The competitors’ analysis involves a broad assessment of the overall landscape, in which all the potential contenders are identified, and then an evaluation of the direct ones is done through instruments like SWOT analyses or Performance Matrixes. This in order to correctly identify the strengths and weaknesses of the competitors.

Once the market and competition analysis are completed, the company needs to have an idea about the potential impact that the product might have on the market and the amount of traction it might be able to generate.

3. Market Evaluation

A very common way of conducting market analyses is by dividing the targeted market into three different categories, named respectively TAM, SAM and SOM.

TAM – Total Addressable Market

The Total Addressable Market (TAM) is the overall revenue opportunity that is available to a product if 100% market share is achieved. Even though It is unlikely for a startup to achieve a monopolistic position, TAM still retains considerable usefulness because it helps determine the total market size of the proposed product, the possible business growth, the competitiveness of the product, the untapped customer segments and ideally the revenue a company can achieve when it is in full swing. This market can be estimated in two different ways:

  • With a top-down approach, which starts from the maximum spending or the highest volumes reported by the target sector and then filters for different assumptions, such as geography, demography and economic factors. This process would allow the founders to narrow down to the maximum size of the targeted segment.
  • Using a bottom-up strategy, which can be more reliable because it lies on primary market research. The analysis starts from the economic units of your product: price and quantity. Price can be derived from competitors’ or market data (such as commodity prices). Quantity is usually a variable that is defined by market-wide surveys which can be used as a sample to estimate market demand. After defining the economic marginal, the scalability of the product is assessed.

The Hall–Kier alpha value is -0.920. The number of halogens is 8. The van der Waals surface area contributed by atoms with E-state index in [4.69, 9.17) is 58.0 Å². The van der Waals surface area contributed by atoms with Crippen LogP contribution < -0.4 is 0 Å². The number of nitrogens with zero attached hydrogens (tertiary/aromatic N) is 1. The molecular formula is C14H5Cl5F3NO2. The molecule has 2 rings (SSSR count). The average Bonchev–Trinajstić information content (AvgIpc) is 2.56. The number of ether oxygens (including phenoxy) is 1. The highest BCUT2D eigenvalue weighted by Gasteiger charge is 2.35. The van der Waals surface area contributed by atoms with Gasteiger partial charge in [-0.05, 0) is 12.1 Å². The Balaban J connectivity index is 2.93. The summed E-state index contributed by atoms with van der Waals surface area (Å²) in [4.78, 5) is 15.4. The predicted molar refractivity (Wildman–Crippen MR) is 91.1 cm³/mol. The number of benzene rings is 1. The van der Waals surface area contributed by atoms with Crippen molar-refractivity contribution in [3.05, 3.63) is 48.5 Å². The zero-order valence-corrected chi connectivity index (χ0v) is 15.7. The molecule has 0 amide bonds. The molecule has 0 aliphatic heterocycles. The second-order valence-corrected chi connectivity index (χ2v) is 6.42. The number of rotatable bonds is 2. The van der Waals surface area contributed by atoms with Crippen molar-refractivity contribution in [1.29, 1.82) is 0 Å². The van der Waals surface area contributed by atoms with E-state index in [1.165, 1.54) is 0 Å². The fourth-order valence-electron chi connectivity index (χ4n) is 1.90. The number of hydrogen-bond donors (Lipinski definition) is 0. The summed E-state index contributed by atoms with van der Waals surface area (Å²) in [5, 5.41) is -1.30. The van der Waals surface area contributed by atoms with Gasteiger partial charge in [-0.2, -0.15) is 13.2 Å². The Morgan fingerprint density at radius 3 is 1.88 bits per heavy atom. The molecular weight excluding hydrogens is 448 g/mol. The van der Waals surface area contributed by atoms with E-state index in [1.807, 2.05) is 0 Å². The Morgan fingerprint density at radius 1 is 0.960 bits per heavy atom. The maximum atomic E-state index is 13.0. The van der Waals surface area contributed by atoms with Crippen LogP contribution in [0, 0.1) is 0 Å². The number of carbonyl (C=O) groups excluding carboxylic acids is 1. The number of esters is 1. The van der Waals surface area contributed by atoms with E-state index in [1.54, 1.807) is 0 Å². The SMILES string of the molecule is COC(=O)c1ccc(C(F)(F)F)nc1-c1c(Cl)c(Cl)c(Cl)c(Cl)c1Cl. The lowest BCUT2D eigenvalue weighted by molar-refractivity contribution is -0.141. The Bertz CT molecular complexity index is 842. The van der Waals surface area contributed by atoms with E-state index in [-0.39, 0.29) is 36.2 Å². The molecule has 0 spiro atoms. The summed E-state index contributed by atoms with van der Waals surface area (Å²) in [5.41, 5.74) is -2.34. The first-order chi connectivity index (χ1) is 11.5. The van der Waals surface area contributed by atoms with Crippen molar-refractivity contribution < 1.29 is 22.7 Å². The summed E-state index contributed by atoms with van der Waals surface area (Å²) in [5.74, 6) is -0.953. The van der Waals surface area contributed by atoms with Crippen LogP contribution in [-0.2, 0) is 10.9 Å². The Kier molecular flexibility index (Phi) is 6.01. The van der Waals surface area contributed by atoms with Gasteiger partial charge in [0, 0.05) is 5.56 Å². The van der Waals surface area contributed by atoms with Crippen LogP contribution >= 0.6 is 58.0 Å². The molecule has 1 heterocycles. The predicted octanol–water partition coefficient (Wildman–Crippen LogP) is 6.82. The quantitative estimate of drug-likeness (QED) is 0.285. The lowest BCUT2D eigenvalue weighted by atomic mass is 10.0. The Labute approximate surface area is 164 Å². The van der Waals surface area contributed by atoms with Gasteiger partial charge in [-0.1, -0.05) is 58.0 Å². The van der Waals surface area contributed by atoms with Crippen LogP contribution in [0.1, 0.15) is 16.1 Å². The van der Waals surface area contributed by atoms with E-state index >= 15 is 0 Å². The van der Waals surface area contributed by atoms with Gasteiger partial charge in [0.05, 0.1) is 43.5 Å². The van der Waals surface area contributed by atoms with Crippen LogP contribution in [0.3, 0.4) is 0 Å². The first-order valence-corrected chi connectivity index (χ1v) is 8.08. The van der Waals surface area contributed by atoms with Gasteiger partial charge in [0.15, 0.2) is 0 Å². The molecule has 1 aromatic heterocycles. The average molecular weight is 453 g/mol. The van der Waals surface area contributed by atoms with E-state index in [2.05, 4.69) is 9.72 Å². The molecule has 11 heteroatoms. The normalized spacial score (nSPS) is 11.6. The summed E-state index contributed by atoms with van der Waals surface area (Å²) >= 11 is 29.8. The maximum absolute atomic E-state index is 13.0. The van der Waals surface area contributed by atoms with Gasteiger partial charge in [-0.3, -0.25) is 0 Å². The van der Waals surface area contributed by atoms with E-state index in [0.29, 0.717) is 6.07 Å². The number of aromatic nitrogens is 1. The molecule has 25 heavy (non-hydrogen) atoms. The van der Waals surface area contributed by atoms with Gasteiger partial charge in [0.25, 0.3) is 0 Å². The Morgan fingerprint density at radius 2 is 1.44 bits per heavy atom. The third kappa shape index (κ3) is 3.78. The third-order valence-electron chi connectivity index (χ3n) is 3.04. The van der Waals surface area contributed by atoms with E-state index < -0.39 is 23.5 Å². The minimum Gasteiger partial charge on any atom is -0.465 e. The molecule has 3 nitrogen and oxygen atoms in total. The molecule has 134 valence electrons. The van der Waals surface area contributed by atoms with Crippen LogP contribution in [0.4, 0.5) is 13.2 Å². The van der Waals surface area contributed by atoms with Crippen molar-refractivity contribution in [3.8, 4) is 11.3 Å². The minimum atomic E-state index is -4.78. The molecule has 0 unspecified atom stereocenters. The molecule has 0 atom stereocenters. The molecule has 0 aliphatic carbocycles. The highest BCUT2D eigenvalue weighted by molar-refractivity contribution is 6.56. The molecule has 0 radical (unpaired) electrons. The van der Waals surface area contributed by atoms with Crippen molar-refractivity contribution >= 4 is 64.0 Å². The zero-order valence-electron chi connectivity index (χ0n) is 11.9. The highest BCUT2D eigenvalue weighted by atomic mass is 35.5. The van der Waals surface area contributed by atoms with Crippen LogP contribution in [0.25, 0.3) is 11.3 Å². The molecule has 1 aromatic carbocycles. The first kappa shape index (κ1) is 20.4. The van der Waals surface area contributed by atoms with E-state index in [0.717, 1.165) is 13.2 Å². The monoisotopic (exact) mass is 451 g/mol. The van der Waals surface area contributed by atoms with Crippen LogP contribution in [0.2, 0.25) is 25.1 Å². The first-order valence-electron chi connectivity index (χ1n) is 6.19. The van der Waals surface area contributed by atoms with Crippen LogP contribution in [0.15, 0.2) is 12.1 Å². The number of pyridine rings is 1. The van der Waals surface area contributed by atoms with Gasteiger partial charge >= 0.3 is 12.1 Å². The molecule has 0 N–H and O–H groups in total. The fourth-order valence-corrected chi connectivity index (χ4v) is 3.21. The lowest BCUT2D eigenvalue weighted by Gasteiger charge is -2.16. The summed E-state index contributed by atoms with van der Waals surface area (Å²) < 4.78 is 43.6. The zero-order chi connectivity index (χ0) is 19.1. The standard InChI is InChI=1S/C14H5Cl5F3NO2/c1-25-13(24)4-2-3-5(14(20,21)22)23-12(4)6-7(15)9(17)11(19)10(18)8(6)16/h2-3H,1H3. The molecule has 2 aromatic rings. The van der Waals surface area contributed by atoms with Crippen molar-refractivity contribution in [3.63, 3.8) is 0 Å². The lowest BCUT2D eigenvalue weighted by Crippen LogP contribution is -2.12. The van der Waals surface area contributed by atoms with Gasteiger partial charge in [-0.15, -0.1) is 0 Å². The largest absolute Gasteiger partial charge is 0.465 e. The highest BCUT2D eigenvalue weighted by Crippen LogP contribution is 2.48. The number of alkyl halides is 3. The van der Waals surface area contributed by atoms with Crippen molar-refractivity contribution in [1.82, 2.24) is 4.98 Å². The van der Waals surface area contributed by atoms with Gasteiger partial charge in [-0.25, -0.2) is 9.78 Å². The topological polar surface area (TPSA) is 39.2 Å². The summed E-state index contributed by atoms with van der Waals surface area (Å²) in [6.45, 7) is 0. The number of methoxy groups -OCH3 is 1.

The TAM is eventually obtained after running scenario analysis on expansion, marketing traction and other variables that influence the product’s growth.

SAM – Serviceable Addressable Market

The Serviceable Addressable Market (SAM) represents the part of the TAM that can be potentially reached.
SAM represents the total sales volume of a particular product that can be sold by all vendors on the market within a specific territory that your company serve. It basically carves the TAM up into sub-markets that cater towards different types of customers with quality, price or functionality being the main drivers of this selection. As for the top-down approach, in TAM estimation, founders need to take into account geographical, cultural, regulatory and product cannibalization factors when narrowing the TAM to SAM.

SOM – Serviceable Obtainable Market

Realistically, it will be difficult for a startup to reach the whole SAM. Therefore, it is possible to further narrow it down to a subset that is likely to be achieved during the first few years of operations of the company: the so-called Serviceable Obtainable Market (SOM).